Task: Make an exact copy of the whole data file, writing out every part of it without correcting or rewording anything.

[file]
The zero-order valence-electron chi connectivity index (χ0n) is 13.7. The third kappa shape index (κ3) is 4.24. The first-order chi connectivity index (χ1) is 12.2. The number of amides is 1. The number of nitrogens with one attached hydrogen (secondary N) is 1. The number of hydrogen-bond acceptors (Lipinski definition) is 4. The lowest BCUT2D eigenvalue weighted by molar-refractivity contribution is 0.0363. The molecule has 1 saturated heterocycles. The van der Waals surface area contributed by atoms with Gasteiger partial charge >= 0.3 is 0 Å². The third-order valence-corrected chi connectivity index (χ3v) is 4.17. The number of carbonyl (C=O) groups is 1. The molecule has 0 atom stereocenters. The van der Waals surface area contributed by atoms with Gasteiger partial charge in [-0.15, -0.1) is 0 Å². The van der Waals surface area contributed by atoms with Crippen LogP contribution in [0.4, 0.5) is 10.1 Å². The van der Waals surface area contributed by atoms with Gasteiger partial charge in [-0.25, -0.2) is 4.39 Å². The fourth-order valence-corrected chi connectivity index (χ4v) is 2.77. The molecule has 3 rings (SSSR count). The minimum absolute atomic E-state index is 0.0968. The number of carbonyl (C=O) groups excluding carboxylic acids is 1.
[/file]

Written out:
The zero-order valence-electron chi connectivity index (χ0n) is 13.7. The third kappa shape index (κ3) is 4.24. The first-order chi connectivity index (χ1) is 12.2. The number of amides is 1. The number of nitrogens with one attached hydrogen (secondary N) is 1. The number of hydrogen-bond acceptors (Lipinski definition) is 4. The lowest BCUT2D eigenvalue weighted by molar-refractivity contribution is 0.0363. The molecule has 1 saturated heterocycles. The van der Waals surface area contributed by atoms with Gasteiger partial charge >= 0.3 is 0 Å². The third-order valence-corrected chi connectivity index (χ3v) is 4.17. The number of carbonyl (C=O) groups is 1. The molecule has 0 atom stereocenters. The van der Waals surface area contributed by atoms with Gasteiger partial charge in [-0.15, -0.1) is 0 Å². The van der Waals surface area contributed by atoms with Crippen LogP contribution in [0.4, 0.5) is 10.1 Å². The van der Waals surface area contributed by atoms with Gasteiger partial charge in [-0.25, -0.2) is 4.39 Å². The fourth-order valence-corrected chi connectivity index (χ4v) is 2.77. The molecule has 3 rings (SSSR count). The minimum absolute atomic E-state index is 0.0968. The number of carbonyl (C=O) groups excluding carboxylic acids is 1.